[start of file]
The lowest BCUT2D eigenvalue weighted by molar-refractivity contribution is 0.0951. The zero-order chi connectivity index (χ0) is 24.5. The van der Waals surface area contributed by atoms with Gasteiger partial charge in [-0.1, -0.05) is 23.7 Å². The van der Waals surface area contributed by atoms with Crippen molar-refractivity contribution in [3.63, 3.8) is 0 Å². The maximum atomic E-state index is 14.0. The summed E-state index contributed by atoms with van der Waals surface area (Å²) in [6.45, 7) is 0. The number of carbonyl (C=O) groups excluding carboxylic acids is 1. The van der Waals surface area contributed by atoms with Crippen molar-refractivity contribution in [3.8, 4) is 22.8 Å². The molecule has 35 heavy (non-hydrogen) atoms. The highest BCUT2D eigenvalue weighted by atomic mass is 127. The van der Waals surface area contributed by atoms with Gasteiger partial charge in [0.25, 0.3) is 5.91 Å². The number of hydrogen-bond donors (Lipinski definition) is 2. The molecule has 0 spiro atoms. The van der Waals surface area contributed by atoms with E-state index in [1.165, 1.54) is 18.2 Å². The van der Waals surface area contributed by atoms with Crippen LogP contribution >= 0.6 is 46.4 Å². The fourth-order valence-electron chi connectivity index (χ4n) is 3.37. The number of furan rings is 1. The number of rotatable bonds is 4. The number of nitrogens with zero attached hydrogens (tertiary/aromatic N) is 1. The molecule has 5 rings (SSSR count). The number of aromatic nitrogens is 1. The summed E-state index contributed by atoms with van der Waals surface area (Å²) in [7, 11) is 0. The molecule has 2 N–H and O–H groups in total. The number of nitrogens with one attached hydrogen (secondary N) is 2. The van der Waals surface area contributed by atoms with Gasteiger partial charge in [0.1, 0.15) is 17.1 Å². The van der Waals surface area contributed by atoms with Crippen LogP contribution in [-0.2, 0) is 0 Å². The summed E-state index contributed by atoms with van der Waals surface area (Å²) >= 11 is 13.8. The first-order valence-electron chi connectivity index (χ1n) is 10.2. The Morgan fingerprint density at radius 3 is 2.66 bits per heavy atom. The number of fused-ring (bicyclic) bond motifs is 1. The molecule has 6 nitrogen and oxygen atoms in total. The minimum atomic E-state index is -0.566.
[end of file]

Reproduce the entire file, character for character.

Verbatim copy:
The lowest BCUT2D eigenvalue weighted by molar-refractivity contribution is 0.0951. The zero-order chi connectivity index (χ0) is 24.5. The van der Waals surface area contributed by atoms with Gasteiger partial charge in [-0.1, -0.05) is 23.7 Å². The van der Waals surface area contributed by atoms with Crippen molar-refractivity contribution in [3.63, 3.8) is 0 Å². The maximum atomic E-state index is 14.0. The summed E-state index contributed by atoms with van der Waals surface area (Å²) in [6.45, 7) is 0. The number of carbonyl (C=O) groups excluding carboxylic acids is 1. The van der Waals surface area contributed by atoms with Crippen molar-refractivity contribution in [3.8, 4) is 22.8 Å². The molecule has 35 heavy (non-hydrogen) atoms. The highest BCUT2D eigenvalue weighted by atomic mass is 127. The van der Waals surface area contributed by atoms with Gasteiger partial charge in [0.25, 0.3) is 5.91 Å². The number of hydrogen-bond donors (Lipinski definition) is 2. The molecule has 0 spiro atoms. The van der Waals surface area contributed by atoms with E-state index in [1.165, 1.54) is 18.2 Å². The van der Waals surface area contributed by atoms with Crippen LogP contribution >= 0.6 is 46.4 Å². The fourth-order valence-electron chi connectivity index (χ4n) is 3.37. The number of furan rings is 1. The number of rotatable bonds is 4. The number of nitrogens with zero attached hydrogens (tertiary/aromatic N) is 1. The molecule has 5 rings (SSSR count). The number of aromatic nitrogens is 1. The summed E-state index contributed by atoms with van der Waals surface area (Å²) in [7, 11) is 0. The molecule has 2 N–H and O–H groups in total. The number of nitrogens with one attached hydrogen (secondary N) is 2. The van der Waals surface area contributed by atoms with Gasteiger partial charge in [0.1, 0.15) is 17.1 Å². The van der Waals surface area contributed by atoms with Crippen LogP contribution in [-0.2, 0) is 0 Å². The summed E-state index contributed by atoms with van der Waals surface area (Å²) >= 11 is 13.8. The first-order valence-electron chi connectivity index (χ1n) is 10.2. The Morgan fingerprint density at radius 3 is 2.66 bits per heavy atom. The number of fused-ring (bicyclic) bond motifs is 1. The molecule has 6 nitrogen and oxygen atoms in total. The minimum atomic E-state index is -0.566.